HC Deb 10 May 1836 vol 33 cc813-4
Colonel Chichester

was anxious to put a question to the noble Lord, the Secretary of State for the Home Department, which, although not on the all-engrossing subject of the ladies, was nevertheless of very great importance. He wished to know whether it was the intention of Government this Session to propose any measure for the better relief and maintenance of pauper lunatics in England and Wales—an un-fortunate class of persons, most inadequately and improperly provided for under the present system.

Lord John Russell

was quite ready to admit that the clauses in the new Poor Law Act with respect to pauper lunatics had occasioned some inconvenience, and perhaps not a little suffering, to that unfortunate class of persons; at the same time, until he had fully consulted the Poor Law Commissioners on the subject, he could not pledge himself to bring in any Bill during the present Session.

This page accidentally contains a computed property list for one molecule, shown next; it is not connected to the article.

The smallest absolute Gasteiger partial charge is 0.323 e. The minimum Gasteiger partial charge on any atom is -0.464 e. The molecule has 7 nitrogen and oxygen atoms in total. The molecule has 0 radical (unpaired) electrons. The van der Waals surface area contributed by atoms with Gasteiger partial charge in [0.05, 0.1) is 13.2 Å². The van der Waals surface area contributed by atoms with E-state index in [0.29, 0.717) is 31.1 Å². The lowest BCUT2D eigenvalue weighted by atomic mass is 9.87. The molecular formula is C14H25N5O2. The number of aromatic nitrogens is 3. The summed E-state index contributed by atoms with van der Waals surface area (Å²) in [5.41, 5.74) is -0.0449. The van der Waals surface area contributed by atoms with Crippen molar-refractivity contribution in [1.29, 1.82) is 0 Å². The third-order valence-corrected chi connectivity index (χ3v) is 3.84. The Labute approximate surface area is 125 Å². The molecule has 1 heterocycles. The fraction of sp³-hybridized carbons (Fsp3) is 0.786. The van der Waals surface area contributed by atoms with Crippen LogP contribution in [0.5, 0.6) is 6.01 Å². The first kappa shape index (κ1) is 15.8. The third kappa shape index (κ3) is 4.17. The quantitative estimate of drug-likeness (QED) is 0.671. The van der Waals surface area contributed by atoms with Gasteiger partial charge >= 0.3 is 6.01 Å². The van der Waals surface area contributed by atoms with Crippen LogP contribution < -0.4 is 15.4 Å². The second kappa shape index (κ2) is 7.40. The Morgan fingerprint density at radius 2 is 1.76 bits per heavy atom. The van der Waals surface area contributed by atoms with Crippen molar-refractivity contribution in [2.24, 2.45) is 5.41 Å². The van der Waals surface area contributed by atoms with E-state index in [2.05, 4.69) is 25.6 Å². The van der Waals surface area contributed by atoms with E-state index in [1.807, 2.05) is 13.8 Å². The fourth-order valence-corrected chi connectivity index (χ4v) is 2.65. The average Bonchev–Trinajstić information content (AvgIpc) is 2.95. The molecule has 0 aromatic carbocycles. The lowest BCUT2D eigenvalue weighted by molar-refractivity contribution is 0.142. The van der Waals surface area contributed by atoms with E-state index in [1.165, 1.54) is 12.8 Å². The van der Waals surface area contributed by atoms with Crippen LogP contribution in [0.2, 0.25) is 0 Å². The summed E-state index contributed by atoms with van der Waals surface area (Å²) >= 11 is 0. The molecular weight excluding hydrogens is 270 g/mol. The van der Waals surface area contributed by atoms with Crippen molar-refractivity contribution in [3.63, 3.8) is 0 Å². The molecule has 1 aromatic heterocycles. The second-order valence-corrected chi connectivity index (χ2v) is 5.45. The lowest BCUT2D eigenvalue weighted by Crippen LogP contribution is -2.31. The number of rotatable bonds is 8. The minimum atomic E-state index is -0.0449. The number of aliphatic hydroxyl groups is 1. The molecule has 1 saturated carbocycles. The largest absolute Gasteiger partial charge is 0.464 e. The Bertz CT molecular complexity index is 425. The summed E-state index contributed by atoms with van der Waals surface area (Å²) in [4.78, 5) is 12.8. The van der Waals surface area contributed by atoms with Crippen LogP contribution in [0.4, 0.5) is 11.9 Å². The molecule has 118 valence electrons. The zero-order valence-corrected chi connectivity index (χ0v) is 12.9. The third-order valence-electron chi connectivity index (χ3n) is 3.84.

Sir Thomas Fremantle

hoped the noble Secretary for the Home Department would answer another question he had to put, connected with the Poor Law Amendment Bill, with respect to money advanced to unions for the building of workhouses. He wished to know whether Government would extend the period for repayment from ten to fourteen or twenty years; and also whether they would allow a reduction of the interest payable on the loan below 4l. per cent?

Lord John Russell

said, with respect to the latter part of the question, his right hon. Friend, the Chancellor of the Exchequer had already reduced the rate of interest on any advances which might be made for the building of workhouses from 5l. to 4l. per cent, but it was not thought advisable to make any further reduction. As to the time fixed for repayment, he had to state, that on an application of the parties, declaring their wishes to that effect, Government would have no objection to extend the period to twenty years.

Subject dropped.